MIAMI — Sixteen years ago, Megan McDonald and Jim Vernon of Key West, Fla., were frightened new parents. Their daughter arrived way too early, at 28 weeks, and way too small, at 3 pounds, 5 ounces.
McDonald, now 56, still shakes when she talks about the three long and scary months that tiny Anna spent at the Neonatal Intensive Care Unit at Jackson Memorial Hospital in Miami, fighting for her life inside an incubator.
She had a blood transfusion. Her hair was shaved in spots. Her body, less than half the size of an average newborn, endured 21 IVs and was hooked to monitors that constantly beeped.
“We called it the frog pond,” Vernon said.
Anna’s medical problems weren’t over when she came home. She and her parents have dealt with food allergies, brittle bone disease and scoliosis that required wearing a back brace. But now, she is a thriving high school sophomore, with a room that doubles as a shrine to pop star Justin Bieber.
For the past two years, Anna has made annual pilgrimages to the special place that saved her life. She brings bins full of preemie clothes and blankets that she passionately collects from thrift stores and buys with proceeds from her homemade greeting cards.
Anna would like to become a neonatologist. Unfortunately for the welfare of newborns, the need for that profession is greater now than when she was a preemie.
The first World Prematurity Day was held Nov. 17. The March of Dimes joined organizations in Europe, Africa and Australia to raise awareness and call on governments to do more about this growing problem. Worldwide, about 13 million babies are born prematurely each year. One million of them die, while the surviving 12 million preemies take their toll on families, medical systems and economies.
“There actually is more prematurity now than there used to be,” said Dr. Shahnaz Duara, a University of Miami professor of pediatrics and medical director at Level 4 Project New Born Neonatal Intensive Care Unit at Holtz Children’s Hospital, part of Jackson’s public health system.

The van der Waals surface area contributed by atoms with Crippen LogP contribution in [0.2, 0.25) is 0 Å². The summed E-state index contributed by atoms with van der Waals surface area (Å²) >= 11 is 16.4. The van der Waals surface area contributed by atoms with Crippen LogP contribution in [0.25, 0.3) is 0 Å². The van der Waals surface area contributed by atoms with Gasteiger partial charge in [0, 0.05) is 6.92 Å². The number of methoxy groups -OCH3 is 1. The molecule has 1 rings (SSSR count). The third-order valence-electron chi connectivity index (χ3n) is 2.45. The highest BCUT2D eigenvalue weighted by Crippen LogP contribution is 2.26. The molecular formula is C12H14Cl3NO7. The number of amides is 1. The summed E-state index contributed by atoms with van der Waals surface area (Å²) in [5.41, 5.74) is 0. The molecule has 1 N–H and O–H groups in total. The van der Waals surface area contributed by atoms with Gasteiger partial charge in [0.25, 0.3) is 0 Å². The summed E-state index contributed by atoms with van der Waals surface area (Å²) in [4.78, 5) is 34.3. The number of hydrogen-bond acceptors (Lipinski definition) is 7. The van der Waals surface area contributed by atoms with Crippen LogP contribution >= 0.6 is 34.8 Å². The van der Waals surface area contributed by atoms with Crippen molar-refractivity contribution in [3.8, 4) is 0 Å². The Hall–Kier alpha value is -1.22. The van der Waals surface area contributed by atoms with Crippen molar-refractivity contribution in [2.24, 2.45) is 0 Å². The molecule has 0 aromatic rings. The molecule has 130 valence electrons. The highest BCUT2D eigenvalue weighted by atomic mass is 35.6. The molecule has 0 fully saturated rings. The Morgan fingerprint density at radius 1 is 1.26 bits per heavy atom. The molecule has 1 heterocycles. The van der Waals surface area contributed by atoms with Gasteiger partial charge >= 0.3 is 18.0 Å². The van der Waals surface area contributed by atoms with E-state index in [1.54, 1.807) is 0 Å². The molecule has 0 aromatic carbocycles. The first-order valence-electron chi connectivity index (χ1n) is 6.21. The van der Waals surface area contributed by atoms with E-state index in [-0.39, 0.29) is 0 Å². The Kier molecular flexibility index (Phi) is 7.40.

While modern medicine has substantially increased the survival rates of preemies over the past two decades, the percentage of births that result in premature labor also has increased during that time.
Without enough time in the womb, the babies are born with lungs, brains and organs that are not fully developed.
For those who survive the birth, there can be a lifetime of medical problems, which include cerebral palsy, lung issues, learning disabilities and vision and hearing loss.
Duara has been a neonatologist for 30 years. She cited several reasons for today’s high prematurity rates, including the trend of women having children later in life and the growing success of in vitro fertilization, which often leads to multiple births. At one time there were two sets of quintuplets in the unit.
Another big reason for prematurity is the rising cost of healthcare, which leaves many women without proper prenatal care.
“Prenatal care is vital,” Duara said. “Once your baby is here, you can’t go back and say I wish I hadn’t smoked. I wish I had watched my blood pressure. I wish I had lost those 10 pounds before I got pregnant.”
Some premature births are easily preventable, caused by elected early induction of labor or C-sections.
“Some doctors think if a woman gets to 37 weeks that’s good enough,” Duara said. “But even the best ultrasounds can be off by a week of two. And when research came out that said c-sections can protect against birth asphyxiation, it took the lid off everything.”
While babies born just a couple weeks early probably are not at risk of dying, they do end up in intensive care units and “cost everybody something,” Duara said.
Jackson’s neonatal intensive care unit, which was ranked the top center in Florida this year by U.S. News & World Report, has 40 high-tech incubators nicknamed The Beamers, because at $35,000 apiece they cost about the same as a BMW.
“Babies that are very, very small require high humidity,” said Dianne Bennett, associate director of the unit. “Sometimes it can look like a rainforest, but it’s good for them, like a day at the spa.”
Premature babies usually have to stay in the hospital about as long as they would have been in the womb full term. So if a baby is born eight weeks early, the hospital stay would be eight weeks.
At 25 weeks, survival rates are about 70 percent. They increase to 80 percent at 26 weeks and more than 90 percent for the largest premature babies.